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Black and hispanic women have less support during cancer evaluation and treatment: results from a prospective patient reported outcomes program in gynecologic malignancy


Objective Race remains a significant predictor of poor outcomes in women with gynecologic cancer and minority patients consistently report worse quality of life during cancer treatment. Disparities between patients in strength of social and emotional supports may contribute to these outcomes. This study’s objective was to describe the racial differences in patient reported outcomes of women being evaluated or treated for a gynecologic malignancy at a large tertiary cancer hospital.

Methods In this prospective cohort study, all patients presenting for care at a tertiary care gynecologic oncology clinic between January 2018 and September 2019 were evaluated for inclusion. All patients were administered validated patient reported outcome measure questionnaires at serial visits. Demographic data was gathered including self-reported race. Patients were characterized as White, Black, Asian, Hispanic/Latino, or Other. Patient reported outcomes were compared between respondents of different races using linear and logistic regression.

Results Between January 2018 to September 2019, 2022 patients with a known race completed questionnaires. Of these patients, 86.7% were White, 4.3% Black, and 4.9% Hispanic/Latino and 58.7% had a known cancer diagnosis. Non-White patients were significantly less likely to complete questionnaires (p<0.001). Non-White patients reported significantly lower levels of emotional support on all questions (Patient-Reported Outcomes Measurement Information System (PROMIS) emotional support: Q1 p<0.001, Q2 p<0.001, Q3 p=0.013, Q4 p=0.002), and lower overall emotional (p=0.005) and instrumental (p=0.005) support scores when compared with White patients. Hispanic/Latino patients reported the lowest levels of emotional and instrumental support and more cognitive (p=0.043) and financial (p=0.040) difficulties associated with treatment. Black women reported having less support with chores while sick (p=0.014) and being less likely to have someone to talk to (p=0.013).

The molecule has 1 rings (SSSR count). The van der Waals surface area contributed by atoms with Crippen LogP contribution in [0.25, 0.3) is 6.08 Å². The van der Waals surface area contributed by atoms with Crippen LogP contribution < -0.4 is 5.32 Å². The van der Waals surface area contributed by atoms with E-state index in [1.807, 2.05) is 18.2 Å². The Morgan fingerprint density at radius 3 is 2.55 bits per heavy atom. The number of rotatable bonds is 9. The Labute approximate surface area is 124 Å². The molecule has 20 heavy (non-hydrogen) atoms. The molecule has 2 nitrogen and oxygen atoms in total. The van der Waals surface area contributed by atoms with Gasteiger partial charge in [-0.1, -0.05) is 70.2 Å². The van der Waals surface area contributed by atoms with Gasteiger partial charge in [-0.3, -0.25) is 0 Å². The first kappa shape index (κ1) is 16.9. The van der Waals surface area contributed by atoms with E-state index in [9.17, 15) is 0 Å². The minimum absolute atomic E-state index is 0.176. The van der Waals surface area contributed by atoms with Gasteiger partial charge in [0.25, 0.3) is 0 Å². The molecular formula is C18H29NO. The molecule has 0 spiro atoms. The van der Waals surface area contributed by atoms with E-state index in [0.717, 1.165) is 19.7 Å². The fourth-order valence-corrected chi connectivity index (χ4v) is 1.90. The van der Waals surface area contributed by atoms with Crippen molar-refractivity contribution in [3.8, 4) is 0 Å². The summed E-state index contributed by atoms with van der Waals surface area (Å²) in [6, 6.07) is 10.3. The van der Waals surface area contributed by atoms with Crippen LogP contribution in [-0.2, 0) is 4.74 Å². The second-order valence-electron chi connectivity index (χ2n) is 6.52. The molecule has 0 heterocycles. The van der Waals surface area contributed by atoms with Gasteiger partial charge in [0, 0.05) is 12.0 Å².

Conclusions Significant differences exist in patient reported outcomes between women of different racial backgrounds. Hispanic/Latino and Black women have less support during gynecologic cancer evaluation and treatment as compared with White women.

  • quality of life (PRO)/palliative care
  • postoperative care
  • genital neoplasms, female

Data availability statement

Data are available upon reasonable request. In accordance with the journal’s guidelines, we will provide our data for independent analysis by a team selected by the Editorial Team for the purposes of additional data analysis or for the reproducibility of this study in other centers if requested.

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